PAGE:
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BACKGROUND INFORMATION - BIOGRAPHY
Amy Tan, also known as An-Mei Tan, was born in Oakland, California, in 1952. She was the second of three children and the only daughter born to John and Daisy Tan. During her early years, Amy’s family moved from place to place, finally settling down in Santa Clara, California. Amy’s parents were quiet people, who kept largely to themselves. Amy, however, eagerly sought to mix and merge with the American society around her. She learned to resent her Chinese appearance, heritage, and customs, for she felt they kept her from being in mainstream America. Throughout her youth, she struggled to erase her Chinese identity. Life grew even more difficult for her when her father and her brother, Peter, died of brain tumors when she was only fifteen years old. Her mother moved her and her remaining brother, John, to Switzerland. The move simply made Amy more rebellious.
Amy was always a good student. When she was eight years old, she won an essay contest, which marked the beginning of her desire to become a writer. Her mother, however, wanted her to become a concert pianist or a neurosurgeon. The independent Amy followed her own desires. After graduating from high school in 1969, Amy enrolled in Linfield College in Oregon to study medicine. The next year she returned to California and pursued her studies at San Jose City College, where she changed her major to English and linguistics and began to write in earnest. She later transferred to San Jose State University and received a Bachelor’s degree in English and a Masters degree in Linguistics. Amy went on complete a doctoral program in Linguistics at the University of California, Santa Cruz. While still a student, she married Louis De Mattei, a tax attorney.
In 1976, Amy became a language-development consultant for the Alameda County Association for Retarded Citizens. Although she also spent time writing business publications, she wanted to write fiction. In 1986, after her mother was hospitalized following a heart attack, Amy wrote a short story called “End Game”. The story deals with a child prodigy and her strained relationship with her mother. Later, Amy expanded the story into a collection of tales and named it The Joy Luck Club. In May 1986, the book was published and was received with overwhelming response, including rave reviews; it was soon on the best-seller list. For the book, Amy was nominated for the National Book Award for fiction and National Book Critics Circle Award. She was honored with the Bay Area Book Reviewers Award for fiction and the Commonwealth Club Gold Award.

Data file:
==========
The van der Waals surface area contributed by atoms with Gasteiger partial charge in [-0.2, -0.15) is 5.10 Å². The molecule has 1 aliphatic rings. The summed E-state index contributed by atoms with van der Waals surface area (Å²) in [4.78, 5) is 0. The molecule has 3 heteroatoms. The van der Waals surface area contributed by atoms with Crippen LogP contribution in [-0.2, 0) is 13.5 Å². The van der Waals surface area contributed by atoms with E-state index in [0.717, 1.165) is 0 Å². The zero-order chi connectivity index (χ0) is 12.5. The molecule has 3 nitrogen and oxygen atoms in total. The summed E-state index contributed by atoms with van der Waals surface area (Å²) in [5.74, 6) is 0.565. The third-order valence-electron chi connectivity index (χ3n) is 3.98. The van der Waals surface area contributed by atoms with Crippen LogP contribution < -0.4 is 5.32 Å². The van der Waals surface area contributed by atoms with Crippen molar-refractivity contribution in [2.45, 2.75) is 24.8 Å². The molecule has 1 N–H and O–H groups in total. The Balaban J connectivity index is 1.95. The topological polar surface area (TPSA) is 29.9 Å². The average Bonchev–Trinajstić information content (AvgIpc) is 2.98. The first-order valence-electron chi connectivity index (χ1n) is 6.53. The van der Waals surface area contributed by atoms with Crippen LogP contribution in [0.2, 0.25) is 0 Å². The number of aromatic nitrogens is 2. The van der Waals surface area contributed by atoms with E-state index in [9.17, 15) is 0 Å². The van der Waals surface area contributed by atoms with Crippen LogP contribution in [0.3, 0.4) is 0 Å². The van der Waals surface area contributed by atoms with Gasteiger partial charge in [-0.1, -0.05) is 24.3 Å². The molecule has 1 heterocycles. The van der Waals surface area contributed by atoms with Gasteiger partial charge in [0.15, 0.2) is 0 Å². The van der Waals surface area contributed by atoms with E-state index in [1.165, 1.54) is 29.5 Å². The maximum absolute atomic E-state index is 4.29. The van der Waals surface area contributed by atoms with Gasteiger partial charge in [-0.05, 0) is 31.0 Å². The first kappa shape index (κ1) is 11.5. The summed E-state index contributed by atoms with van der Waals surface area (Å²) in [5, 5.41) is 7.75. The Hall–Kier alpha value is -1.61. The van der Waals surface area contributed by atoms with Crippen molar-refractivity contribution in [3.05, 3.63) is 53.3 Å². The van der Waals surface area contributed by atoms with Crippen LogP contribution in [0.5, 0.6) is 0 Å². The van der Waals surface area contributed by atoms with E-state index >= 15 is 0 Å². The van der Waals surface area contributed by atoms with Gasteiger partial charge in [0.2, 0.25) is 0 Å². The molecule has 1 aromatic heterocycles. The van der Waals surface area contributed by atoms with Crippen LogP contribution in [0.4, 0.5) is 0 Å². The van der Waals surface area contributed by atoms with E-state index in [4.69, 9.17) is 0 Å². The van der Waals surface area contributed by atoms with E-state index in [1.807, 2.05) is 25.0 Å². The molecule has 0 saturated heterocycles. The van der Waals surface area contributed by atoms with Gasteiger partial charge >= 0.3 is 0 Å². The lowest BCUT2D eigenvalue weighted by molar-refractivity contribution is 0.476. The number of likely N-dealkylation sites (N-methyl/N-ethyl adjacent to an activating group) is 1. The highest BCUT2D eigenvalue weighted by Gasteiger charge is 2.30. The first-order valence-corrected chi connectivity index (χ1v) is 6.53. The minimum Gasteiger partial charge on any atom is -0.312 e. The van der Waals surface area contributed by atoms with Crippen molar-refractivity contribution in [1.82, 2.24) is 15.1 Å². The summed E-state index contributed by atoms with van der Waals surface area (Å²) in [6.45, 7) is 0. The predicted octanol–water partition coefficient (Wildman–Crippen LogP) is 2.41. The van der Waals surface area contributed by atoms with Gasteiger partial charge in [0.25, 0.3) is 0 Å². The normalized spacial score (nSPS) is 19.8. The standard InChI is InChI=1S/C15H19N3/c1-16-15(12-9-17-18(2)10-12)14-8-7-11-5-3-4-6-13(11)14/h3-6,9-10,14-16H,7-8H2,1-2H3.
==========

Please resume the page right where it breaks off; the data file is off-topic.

After the resounding success of her first novel, in 1991 Amy wrote The Kitchen God’s Wife, which is based on the life of her mother. In 1992, Amy published The Moon Lady, a children’s book expanding on an episode from The Joy Luck Club. Amy next wrote China’s Boxer Rebellion; and The Hundred Secret Senses is her latest offering. Today she is acknowledged as one of the most successful writers in blending the old world and the new world into effective fiction.
LITERARY/ HISTORICAL BACKGROUND
The Joy Luck Club is a masterpiece that blends aspects of autobiography, fairy tale, history, and religion. Amy Tan uses and expands upon events from her own life, from her mother’s past, from Chinese tradition, from her religious upbringing, and from history to create her piece of fiction. She further adds elements of the fairy tale by the introducing the concepts of “good and evil” and “poetic justice” in stories like “The Red Candle,” “The Moon-Lady” and the “Scar.” Throughout the novel, there are also little parables and vignettes, included to teach a moral.
Amy’s parents came to America in 1940 in order to escape war-torn China. Settling in California, they lived in a Chinese community, largely isolating themselves from real American society. When they had children, they wanted them to become Americanized, while retaining their Chinese culture and character. They also stressed the importance of education, wanting their children to be successful. This upbringing is clearly captured in The Joy Luck Club. The Chinese mothers in the novel are very traditional themselves, but they want their daughters to be educated and successful. They also want them to possess a modern outlook and attitude, without abandoning their heritage. In essence, the mothers in the novel reflect the character of Daisy Tan, and the daughters exhibit the rebellious attitude of Amy Tan.